By AMIR EFRATI
Staff Reporter of THE WALL STREET JOURNAL
June 29, 2004; Page B1
Experts say that even though further training isn’t mandatory, practitioners should take it upon themselves to boost their education. “To do an entire mouth restoration and crowns is usually out of the scope of recent graduates without more continuing education,” says Dennis Tarnow, professor and chairman of implant dentistry at New York University’s College of Dentistry. For-profit companies offering “continuing medical education” charge dentists as much as $10,000 a course, and business is booming. The Las Vegas Institute for Advanced Dental Studies, for instance, is teaching 600 dentists this year, compared with just 200 four years ago. LVI also offers courses in financial strategies, such as “The Dental Concierge—Developing a CA$H Practice,” according to its Web site. Some dentists are critical of LVI’s commercial bent. “They give the wrong message to the dentist that it’s OK to grind down teeth and sell the patient that their life is going to change and improve,” says Simon Gamer, a dentist in Beverly Hills, Calif. LVI founder and Chief Executive Bill Dickerson disagrees, saying the school trains dentists to be professional and to handle “any situation that comes to the office. We tell them to diagnose the patient’s mouth as if it were your own. “Makers of cosmetic-dental products and laboratories supplying goods to cosmetic dentists say their businesses are expanding at double-digit rates. Da Vinci Studios Inc., a California dental lab that makes customized veneers and crowns for 1,500 dental practices—and whose veneers are featured on the “Extreme Makeover” and “Swan” reality shows—says sales rose 25% last year. MicroDental Laboratories Inc., a Dublin, Calif., lab, had $23 million in revenue from porcelain veneers last year, up from $12 million in 2000.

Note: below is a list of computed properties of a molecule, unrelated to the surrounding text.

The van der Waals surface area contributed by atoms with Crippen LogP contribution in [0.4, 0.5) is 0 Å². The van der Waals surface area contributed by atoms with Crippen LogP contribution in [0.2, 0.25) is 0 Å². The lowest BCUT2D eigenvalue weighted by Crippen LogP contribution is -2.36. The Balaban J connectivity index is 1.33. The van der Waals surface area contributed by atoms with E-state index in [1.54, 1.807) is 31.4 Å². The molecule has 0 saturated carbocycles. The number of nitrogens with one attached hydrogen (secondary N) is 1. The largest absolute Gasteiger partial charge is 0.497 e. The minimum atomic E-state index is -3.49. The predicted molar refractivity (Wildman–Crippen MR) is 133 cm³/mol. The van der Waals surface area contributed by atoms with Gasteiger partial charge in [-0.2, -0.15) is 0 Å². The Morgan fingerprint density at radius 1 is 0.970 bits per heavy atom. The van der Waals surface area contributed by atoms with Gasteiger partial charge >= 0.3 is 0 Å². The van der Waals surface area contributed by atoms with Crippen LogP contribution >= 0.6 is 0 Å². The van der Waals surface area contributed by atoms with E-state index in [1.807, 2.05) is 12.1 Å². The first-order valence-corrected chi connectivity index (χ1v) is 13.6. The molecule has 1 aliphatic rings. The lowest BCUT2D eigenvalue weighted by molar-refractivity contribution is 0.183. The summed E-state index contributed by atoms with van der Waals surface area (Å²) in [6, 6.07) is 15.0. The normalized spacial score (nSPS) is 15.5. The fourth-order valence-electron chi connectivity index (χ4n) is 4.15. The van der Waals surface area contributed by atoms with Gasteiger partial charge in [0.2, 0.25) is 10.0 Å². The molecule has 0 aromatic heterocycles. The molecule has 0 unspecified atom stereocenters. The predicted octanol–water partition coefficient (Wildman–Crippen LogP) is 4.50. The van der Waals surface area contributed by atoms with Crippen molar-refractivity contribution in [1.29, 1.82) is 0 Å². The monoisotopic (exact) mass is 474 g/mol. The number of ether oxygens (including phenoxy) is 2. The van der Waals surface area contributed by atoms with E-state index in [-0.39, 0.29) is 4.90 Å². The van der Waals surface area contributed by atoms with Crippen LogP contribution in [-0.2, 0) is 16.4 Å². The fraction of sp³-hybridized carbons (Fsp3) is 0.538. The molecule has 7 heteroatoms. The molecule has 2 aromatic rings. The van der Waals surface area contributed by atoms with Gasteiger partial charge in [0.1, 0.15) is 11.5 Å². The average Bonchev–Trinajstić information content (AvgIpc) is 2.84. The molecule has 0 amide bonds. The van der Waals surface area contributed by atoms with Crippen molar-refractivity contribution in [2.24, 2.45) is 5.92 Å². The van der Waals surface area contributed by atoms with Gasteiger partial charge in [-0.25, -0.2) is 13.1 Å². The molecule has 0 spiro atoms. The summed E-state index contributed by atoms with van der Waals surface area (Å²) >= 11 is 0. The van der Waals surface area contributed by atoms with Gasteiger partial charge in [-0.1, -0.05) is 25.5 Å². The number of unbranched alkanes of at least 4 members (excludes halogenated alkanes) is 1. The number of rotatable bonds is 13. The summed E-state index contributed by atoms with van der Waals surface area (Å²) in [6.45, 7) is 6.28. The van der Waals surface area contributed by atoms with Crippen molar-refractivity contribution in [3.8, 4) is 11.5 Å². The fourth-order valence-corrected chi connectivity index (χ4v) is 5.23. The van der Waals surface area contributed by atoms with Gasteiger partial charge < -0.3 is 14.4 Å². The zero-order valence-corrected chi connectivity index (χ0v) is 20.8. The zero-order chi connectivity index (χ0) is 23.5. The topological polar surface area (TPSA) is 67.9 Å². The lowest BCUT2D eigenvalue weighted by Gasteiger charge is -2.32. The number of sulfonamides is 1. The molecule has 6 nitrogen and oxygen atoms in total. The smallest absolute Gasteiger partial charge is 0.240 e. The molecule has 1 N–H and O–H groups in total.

Patients are paying thousands for a million-dollar smile. Veneers and crowns can range to as much as $4,000 a tooth, and in-office whitening can cost as much as $1,000. That compares with $50 to $250 a tooth for conventional procedures such as cavity fillings.
As a result, dentists’ incomes are soaring. Their average annual income was $173,140 in 2001, the most recent year for which figures are available from the ADA, up from $133,430 in 1997. Larry Winans, a 39-year-old Lewisburg, Pa., dentist who took courses at LVI, says he went from earning about $100,000 in 1999 to more than $200,000 today, mostly because of increased business in cosmetic work. William Dorfman, a Century City, Calif., dentist who is featured on “Extreme Makeover” and who sees 200 new patients each month, says their “dental IQs have skyrocketed” since the show began because now they are aware of the kinds of cosmetic dentistry available. “In the old days, it took a lot of time to explain the procedures,” Dr. Dorfman says. Now, “it’s almost like all I have to do is verify what they want done.” Gordon J. Christensen, a clinical professor at the University of Utah and owner of the for-profit, continuing-education Practical Clinical Courses in Provo, Utah, commented on the rise in incidence of botched work. He says the onus to halt the rise of botched work falls on the ADA, which can recommend additional guidelines for cosmetic dentistry to state and local dental associations. However, the ADA, which represents the vast majority of the more than 155,000 U.S. dentists and advises the dental boards of each state, believes current ADA guidelines and state regulations provide “sufficient oversight for the protection of the public,” says Matt Messina, an ADA consumer adviser and a dentist in Cleveland, Ohio.
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Click here to read Dr. Hall’s blog post about how to ask for a refund from your dentist.